That finding is consistent with previous reports that indicate some black Americans experience a phenomenon known as "weathering." That's when a person develops signs of premature aging and an earlier deterioration in health, the report notes.
Weathering can be caused by a variety of factors, including living in poverty, living in violent neighborhoods and encountering racism on a regular basis, Betancourt says.
"Racism and experiencing racism — thinking about your race every day — contributes to this weathering effect," he says. "You're in fight-or-flight mode. That has a real significant biological effect that contributes to premature aging."
KELLY MCEVERS, HOST:
There's some positive news today from the Centers for Disease Control and Prevention about the health of African-Americans. Their overall death rate has gone down a lot over nearly two decades. NPR health correspondent Rob Stein reports.
ROB STEIN, BYLINE: For decades, the death rate among blacks has been much, much higher than for whites. But Timothy Cunningham of the CDC says that's finally starting to change.
TIMOTHY CUNNINGHAM: Our data show that the overall death rate for African-Americans has decreased by 25 percent from 1999 to 2015.
STEIN: The death rate for whites dropped, too, but not nearly as much. And so the gap between blacks and whites has narrowed.
CUNNINGHAM: The gap in 1999 between African-Americans and whites in overall mortality was about 33 percent. And in 2015, it has decreased to about 16 percent.
STEIN: So it's been cut almost in half. The biggest drop was among the elderly. Blacks 65 and older are now actually dying at a slightly lower rate than whites in that age group.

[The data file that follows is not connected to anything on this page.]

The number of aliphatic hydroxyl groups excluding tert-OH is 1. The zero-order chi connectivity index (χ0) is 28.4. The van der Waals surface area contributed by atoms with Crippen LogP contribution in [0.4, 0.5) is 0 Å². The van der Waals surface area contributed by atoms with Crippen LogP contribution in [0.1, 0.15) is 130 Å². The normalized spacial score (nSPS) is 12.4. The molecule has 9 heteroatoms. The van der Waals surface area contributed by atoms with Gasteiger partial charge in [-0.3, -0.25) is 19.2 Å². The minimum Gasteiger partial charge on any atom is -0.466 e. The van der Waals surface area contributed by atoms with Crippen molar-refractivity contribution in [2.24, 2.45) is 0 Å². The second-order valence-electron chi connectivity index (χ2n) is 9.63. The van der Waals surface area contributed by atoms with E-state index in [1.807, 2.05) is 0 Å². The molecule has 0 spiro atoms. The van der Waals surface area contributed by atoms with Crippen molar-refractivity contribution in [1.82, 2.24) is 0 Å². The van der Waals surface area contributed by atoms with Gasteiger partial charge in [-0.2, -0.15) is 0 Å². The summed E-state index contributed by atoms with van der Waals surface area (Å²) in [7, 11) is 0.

CUNNINGHAM: We're talking about African-Americans who were pretty young during the 1960s and the 1970s. And one thing we have to consider is that there have been significant improvements in socioeconomic status that are associated with civil rights policies.
STEIN: But Cunningham stresses that overall, blacks still tend to die about four years younger than whites, and the picture among younger blacks remains disturbing.
CUNNINGHAM: Many younger African-Americans are in their 20s, 30s and 40s, and they're living and dying with chronic conditions that we typically see at much older ages in the general population.
STEIN: Like high blood pressure, diabetes, heart disease. There are lots of reasons for this. But Joseph Betancourt of the Massachusetts General Hospital says one is known as weathering. It's the toll that things like stress and poverty can take on someone's health.
JOSEPH BETANCOURT: Clearly racism and experiencing racism - that also contributes to this kind of, you know, weathering effect. You're in fight or flight mode, and so that has a real significant biological effect that contributes to premature aging.
STEIN: So there's clearly a lot more that needs to be done to continue to close the gap between the health and well-being of blacks and whites in the United States. Rob Stein, NPR News. Transcript provided by NPR, Copyright NPR.